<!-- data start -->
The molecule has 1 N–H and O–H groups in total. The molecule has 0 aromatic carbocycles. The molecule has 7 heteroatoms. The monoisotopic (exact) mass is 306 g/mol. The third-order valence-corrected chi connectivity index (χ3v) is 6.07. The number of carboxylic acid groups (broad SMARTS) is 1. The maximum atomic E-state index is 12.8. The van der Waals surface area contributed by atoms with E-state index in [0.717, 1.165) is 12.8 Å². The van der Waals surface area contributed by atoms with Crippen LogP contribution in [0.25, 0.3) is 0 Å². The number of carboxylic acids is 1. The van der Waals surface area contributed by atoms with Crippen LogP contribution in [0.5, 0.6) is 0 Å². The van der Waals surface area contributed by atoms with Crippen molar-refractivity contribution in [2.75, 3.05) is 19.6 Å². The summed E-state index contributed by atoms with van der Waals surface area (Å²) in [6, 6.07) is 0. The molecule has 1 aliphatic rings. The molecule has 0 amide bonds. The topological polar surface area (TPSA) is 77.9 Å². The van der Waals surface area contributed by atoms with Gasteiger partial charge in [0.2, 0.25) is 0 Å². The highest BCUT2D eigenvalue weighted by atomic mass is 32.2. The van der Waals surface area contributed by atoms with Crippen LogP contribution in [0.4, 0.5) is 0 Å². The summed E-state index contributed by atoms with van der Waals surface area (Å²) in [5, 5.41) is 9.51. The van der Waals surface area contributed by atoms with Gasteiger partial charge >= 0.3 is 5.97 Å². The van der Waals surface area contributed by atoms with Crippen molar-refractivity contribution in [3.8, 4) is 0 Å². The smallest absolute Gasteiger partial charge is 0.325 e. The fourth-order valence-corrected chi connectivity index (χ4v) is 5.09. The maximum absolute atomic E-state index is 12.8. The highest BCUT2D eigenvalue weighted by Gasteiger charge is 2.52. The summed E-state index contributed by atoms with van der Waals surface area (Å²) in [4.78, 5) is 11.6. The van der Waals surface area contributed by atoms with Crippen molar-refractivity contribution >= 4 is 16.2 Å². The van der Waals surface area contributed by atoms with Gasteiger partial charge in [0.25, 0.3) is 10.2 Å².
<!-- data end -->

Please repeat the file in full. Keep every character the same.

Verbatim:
The molecule has 1 N–H and O–H groups in total. The molecule has 0 aromatic carbocycles. The molecule has 7 heteroatoms. The monoisotopic (exact) mass is 306 g/mol. The third-order valence-corrected chi connectivity index (χ3v) is 6.07. The number of carboxylic acid groups (broad SMARTS) is 1. The maximum atomic E-state index is 12.8. The van der Waals surface area contributed by atoms with E-state index in [0.717, 1.165) is 12.8 Å². The van der Waals surface area contributed by atoms with Crippen LogP contribution in [0.25, 0.3) is 0 Å². The number of carboxylic acids is 1. The van der Waals surface area contributed by atoms with Crippen LogP contribution in [0.5, 0.6) is 0 Å². The van der Waals surface area contributed by atoms with Crippen molar-refractivity contribution in [2.75, 3.05) is 19.6 Å². The summed E-state index contributed by atoms with van der Waals surface area (Å²) in [6, 6.07) is 0. The molecule has 1 aliphatic rings. The molecule has 0 amide bonds. The topological polar surface area (TPSA) is 77.9 Å². The van der Waals surface area contributed by atoms with Gasteiger partial charge in [0.2, 0.25) is 0 Å². The highest BCUT2D eigenvalue weighted by atomic mass is 32.2. The van der Waals surface area contributed by atoms with Crippen LogP contribution in [0.4, 0.5) is 0 Å². The summed E-state index contributed by atoms with van der Waals surface area (Å²) in [5, 5.41) is 9.51. The van der Waals surface area contributed by atoms with Gasteiger partial charge >= 0.3 is 5.97 Å². The van der Waals surface area contributed by atoms with Crippen molar-refractivity contribution in [3.8, 4) is 0 Å². The smallest absolute Gasteiger partial charge is 0.325 e. The fourth-order valence-corrected chi connectivity index (χ4v) is 5.09. The maximum absolute atomic E-state index is 12.8. The highest BCUT2D eigenvalue weighted by Gasteiger charge is 2.52. The summed E-state index contributed by atoms with van der Waals surface area (Å²) in [4.78, 5) is 11.6. The van der Waals surface area contributed by atoms with Crippen molar-refractivity contribution >= 4 is 16.2 Å². The van der Waals surface area contributed by atoms with Gasteiger partial charge in [0.25, 0.3) is 10.2 Å².